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‘Leviathan’ (R)By Richard Harrington
Washington Post Staff Writer
March 20, 1989
Here we go again into the deep blue yonder.
Unfortunately, "Leviathan" goes where "DeepStar Six" went just a few months ago: underspace. Exploring the ocean depths seems to be this year's sci-fi trend. James ("Terminator") Cameron has "The Abyss" coming out in the fall -- but it's going to be up to Cameron to prove it's a trip worth taking, because "Rambo" director George P. Cosmatos doesn't do much here with a mutant script that borrows from "Alien," "Aliens," "Lifeforce," "Blade Runner," "The Fly" and, for the finale, "Jaws." Because Cosmatos has put together a decent cast and a proficient crew, "Leviathan" is intermittently interesting, but it's a bad sign that the movie starts losing its punch when the monster shows up.
The first 30 minutes of "Leviathan" are actually pretty intriguing as a small deep-sea mining crew goes about the business of excavating silver and other precious metals 16,000 feet down. The underwater scenes are hypnotic in a way that outer-space scenes seldom are anymore, if only because they've become so familiar. It's not just the slow motion and the sense of nature's power and mystery, but the genuine sense of isolation (as in "If you scream in underspace, will anyone hear you?").
The crew -- headed by Peter "RoboCop" Weller -- is a little testy as it approaches the end of a 90-day shift. When they stumble upon Leviathan, a scuttled Russian ship, they do a little scavenging and bring aboard a watertight safe, not knowing that unlocking it is unlocking a Pandora's box of mutant genes (we know this, of course, or we wouldn't be at the theater).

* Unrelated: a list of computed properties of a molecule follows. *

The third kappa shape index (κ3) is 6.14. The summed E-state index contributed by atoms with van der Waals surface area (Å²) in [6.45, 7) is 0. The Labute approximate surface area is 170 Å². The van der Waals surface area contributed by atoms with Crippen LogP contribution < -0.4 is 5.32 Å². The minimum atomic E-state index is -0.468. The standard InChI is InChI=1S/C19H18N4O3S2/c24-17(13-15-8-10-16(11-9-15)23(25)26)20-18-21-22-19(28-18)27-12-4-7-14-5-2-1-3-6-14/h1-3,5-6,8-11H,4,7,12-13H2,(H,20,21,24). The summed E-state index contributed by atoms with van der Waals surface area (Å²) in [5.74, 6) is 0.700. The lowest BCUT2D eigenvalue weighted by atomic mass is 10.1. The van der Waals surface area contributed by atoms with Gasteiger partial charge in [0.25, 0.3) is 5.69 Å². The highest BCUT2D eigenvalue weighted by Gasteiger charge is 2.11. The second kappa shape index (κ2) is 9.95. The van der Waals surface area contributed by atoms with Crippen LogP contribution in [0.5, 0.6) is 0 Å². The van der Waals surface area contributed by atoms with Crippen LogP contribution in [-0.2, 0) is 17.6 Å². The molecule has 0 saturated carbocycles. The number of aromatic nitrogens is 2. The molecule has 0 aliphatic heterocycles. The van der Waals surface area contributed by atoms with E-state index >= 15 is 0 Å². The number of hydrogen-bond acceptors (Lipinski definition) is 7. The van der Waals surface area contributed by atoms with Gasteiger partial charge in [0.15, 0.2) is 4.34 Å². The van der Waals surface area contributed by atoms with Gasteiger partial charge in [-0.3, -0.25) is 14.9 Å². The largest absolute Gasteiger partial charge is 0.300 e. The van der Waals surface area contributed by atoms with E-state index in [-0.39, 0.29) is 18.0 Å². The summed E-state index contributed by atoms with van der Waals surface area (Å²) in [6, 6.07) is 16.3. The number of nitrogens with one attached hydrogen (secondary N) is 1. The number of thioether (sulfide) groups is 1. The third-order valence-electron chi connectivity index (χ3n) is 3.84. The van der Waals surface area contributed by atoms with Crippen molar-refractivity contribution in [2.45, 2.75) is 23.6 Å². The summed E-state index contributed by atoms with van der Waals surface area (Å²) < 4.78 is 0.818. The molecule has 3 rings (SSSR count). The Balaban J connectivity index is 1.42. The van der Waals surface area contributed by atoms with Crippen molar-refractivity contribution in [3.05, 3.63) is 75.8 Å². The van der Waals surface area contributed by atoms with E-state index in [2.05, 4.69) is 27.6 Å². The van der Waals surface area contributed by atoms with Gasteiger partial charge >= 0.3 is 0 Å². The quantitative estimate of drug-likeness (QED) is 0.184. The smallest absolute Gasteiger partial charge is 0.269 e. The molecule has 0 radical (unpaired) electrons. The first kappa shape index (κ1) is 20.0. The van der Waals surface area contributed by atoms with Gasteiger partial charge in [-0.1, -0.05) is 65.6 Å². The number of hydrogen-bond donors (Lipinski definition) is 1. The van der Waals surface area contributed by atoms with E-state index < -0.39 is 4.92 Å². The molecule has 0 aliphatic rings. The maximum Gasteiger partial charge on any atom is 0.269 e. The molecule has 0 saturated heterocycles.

Once the "genetic alteration" (or is that altercation?) begins, "Leviathan" begins to sink under the weight of its many predecessors. The action shifts inside, at which point it makes no difference which environment the victims are in: a ship is a spaceship is a little ship of horrors. The crew members, not too numerous to begin with, begin to be killed off in then-there-were-none fashion, while the evil force becomes the sum of other people's parts, and then some. Ultimately, Stan Winston's special-effects creature looks like a cross between an octopus with an overactive libido and Freddy Krueger's face-body at the end of "Elm Street 4." (Maybe they should have called it "Whalien.")
The unfortunate crew may be plundering the ocean bottom, but so do scriptwriters David Peoples and Jeb Stuart, who manage to mix an "Aliens"-style weapons check with "Texas Chainsaw Massacre" gadgetry. On the plus side, Mike Valentine's underwater photography and Ron Cobb's production design for this corporate Sea World are quite good, and those who've always wondered how Amanda Pays would fare in a wet-T-shirt contest may want to catch this film.
"Leviathan" is rated R and contains some graphic violence and special effects.
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